The vets are a bit tricky at the moment because they don't really want to (can't really) come out for anything that isn't an emergency or doesn't require you to be anywhere near (ie they'll vaccinate horses they know) so whilst my vet who knows him and agrees he doesn't sound like himself he'd rather book him straight into the hospital in this instance which is fine by me tbh.
 

·
Registered
Joined
·
4 Posts
Discussion Starter · #8 ·
A magnesium deficiency could be another thing to look at. Adding a good quality magnesium supplement to his food for a couple of months shouldn't do any harm and might make a big difference. You could also have all his food tested to see what might be missing.

The other thing to assess is how many "rabbits" he's carrying at once. He's not exploding because of whatever the stimulus is that's making him explode, but because he's holding so much anxiety about something -- physical or mental -- that he's always riiiiight on the edge. Are there ways to reduce his "rabbits?"

https://youtu.be/yfd8cpI-baw
Not sure how that didn't occur to me but yes have popped out to get him a magnesium supplement to see if it makes any difference.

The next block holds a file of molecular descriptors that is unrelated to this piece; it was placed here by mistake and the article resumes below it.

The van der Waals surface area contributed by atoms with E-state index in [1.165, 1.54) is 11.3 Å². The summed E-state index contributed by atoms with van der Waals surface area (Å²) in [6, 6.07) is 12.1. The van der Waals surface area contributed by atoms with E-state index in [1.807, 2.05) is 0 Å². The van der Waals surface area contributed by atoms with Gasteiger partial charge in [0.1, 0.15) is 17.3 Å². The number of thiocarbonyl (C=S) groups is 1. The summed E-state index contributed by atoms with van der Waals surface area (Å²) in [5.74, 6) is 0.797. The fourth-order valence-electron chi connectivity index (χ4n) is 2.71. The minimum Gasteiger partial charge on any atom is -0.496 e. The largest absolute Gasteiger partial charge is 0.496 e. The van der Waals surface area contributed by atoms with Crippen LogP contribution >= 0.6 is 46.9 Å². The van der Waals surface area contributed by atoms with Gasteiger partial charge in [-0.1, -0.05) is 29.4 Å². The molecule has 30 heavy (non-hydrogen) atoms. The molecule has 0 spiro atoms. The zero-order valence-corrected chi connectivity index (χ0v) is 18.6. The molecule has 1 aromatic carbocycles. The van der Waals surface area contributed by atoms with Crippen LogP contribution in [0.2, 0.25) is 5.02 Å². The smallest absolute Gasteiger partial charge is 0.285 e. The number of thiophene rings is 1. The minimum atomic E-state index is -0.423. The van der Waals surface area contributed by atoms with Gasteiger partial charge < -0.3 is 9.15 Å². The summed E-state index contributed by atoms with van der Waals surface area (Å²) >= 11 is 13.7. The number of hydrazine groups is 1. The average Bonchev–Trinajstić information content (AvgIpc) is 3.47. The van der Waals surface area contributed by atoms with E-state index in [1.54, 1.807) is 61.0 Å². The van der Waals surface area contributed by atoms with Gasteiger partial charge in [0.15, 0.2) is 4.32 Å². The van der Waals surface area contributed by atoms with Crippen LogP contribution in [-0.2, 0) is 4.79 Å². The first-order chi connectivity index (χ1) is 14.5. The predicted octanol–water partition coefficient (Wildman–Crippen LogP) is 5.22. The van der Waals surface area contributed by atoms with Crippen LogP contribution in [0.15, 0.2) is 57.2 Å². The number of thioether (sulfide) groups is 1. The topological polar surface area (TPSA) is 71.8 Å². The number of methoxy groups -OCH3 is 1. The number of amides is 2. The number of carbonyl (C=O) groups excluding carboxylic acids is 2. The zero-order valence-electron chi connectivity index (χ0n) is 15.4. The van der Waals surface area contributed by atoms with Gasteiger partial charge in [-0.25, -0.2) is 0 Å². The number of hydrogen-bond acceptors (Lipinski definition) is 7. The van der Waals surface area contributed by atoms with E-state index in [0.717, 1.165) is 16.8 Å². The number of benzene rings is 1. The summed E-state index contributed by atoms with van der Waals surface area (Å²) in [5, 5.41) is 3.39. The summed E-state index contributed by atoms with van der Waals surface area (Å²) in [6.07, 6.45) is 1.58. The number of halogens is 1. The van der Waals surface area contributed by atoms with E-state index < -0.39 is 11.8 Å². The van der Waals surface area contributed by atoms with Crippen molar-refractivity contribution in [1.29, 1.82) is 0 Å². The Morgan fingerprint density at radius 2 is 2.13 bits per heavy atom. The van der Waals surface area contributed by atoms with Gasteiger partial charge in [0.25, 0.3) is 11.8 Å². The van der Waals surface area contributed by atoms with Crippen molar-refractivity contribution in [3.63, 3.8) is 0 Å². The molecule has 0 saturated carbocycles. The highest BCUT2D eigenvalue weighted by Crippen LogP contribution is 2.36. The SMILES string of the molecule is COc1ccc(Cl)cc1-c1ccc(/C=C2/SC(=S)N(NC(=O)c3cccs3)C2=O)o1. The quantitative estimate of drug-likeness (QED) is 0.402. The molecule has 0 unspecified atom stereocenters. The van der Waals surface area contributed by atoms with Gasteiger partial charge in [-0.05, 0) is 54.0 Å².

Yes this is basically what I'm thinking I'm just trying to figure what the 'rabbits' (we call them spoons) he actually has, ie whether something is hurting him & causing him tension or something like that.
He's definitely just more anxious in general than he was but nothing has really changed, the only real big difference over the last years is my friends gelding moving out last year so I'm trying to do some detective work to figure out anything that's changed that I haven't realised or if it's something physical that's taking up his mind.

The only other thing I can think of is that we've had a lot more people walking past his gate and saying hello to him and that maybe someone's done something to upset him but he still happily trots up to people to say hi if they're out there.
 
1 - 8 of 8 Posts
Top